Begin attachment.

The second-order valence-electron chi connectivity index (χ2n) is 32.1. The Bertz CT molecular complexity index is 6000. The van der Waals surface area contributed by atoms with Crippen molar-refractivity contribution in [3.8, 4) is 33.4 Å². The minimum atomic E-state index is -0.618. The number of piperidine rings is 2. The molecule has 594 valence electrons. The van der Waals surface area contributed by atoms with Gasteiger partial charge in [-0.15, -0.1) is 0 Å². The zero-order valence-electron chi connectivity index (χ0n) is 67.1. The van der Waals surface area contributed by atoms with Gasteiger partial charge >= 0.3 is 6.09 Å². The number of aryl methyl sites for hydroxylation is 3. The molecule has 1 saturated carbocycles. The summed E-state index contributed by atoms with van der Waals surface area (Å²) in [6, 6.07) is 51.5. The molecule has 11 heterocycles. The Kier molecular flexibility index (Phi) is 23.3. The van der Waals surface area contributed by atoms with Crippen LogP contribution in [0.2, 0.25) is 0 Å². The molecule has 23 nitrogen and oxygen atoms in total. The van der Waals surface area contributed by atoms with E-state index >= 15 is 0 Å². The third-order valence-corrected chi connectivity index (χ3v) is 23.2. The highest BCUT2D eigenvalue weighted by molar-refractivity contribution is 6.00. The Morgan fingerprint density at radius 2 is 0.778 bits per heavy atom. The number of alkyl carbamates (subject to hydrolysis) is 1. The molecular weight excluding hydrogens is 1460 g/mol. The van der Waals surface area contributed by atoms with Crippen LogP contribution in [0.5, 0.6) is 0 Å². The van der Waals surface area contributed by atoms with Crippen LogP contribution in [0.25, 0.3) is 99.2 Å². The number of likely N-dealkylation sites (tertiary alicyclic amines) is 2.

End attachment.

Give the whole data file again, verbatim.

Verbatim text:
The second-order valence-electron chi connectivity index (χ2n) is 32.1. The Bertz CT molecular complexity index is 6000. The van der Waals surface area contributed by atoms with Crippen molar-refractivity contribution in [3.8, 4) is 33.4 Å². The minimum atomic E-state index is -0.618. The number of piperidine rings is 2. The molecule has 594 valence electrons. The van der Waals surface area contributed by atoms with Gasteiger partial charge in [-0.15, -0.1) is 0 Å². The zero-order valence-electron chi connectivity index (χ0n) is 67.1. The van der Waals surface area contributed by atoms with Gasteiger partial charge >= 0.3 is 6.09 Å². The number of aryl methyl sites for hydroxylation is 3. The molecule has 1 saturated carbocycles. The summed E-state index contributed by atoms with van der Waals surface area (Å²) in [6, 6.07) is 51.5. The molecule has 11 heterocycles. The Kier molecular flexibility index (Phi) is 23.3. The van der Waals surface area contributed by atoms with Crippen LogP contribution in [0.2, 0.25) is 0 Å². The molecule has 23 nitrogen and oxygen atoms in total. The van der Waals surface area contributed by atoms with E-state index >= 15 is 0 Å². The third-order valence-corrected chi connectivity index (χ3v) is 23.2. The highest BCUT2D eigenvalue weighted by molar-refractivity contribution is 6.00. The Morgan fingerprint density at radius 2 is 0.778 bits per heavy atom. The number of alkyl carbamates (subject to hydrolysis) is 1. The molecular weight excluding hydrogens is 1460 g/mol. The van der Waals surface area contributed by atoms with Crippen LogP contribution in [0.5, 0.6) is 0 Å². The van der Waals surface area contributed by atoms with Crippen LogP contribution in [0.25, 0.3) is 99.2 Å². The number of likely N-dealkylation sites (tertiary alicyclic amines) is 2.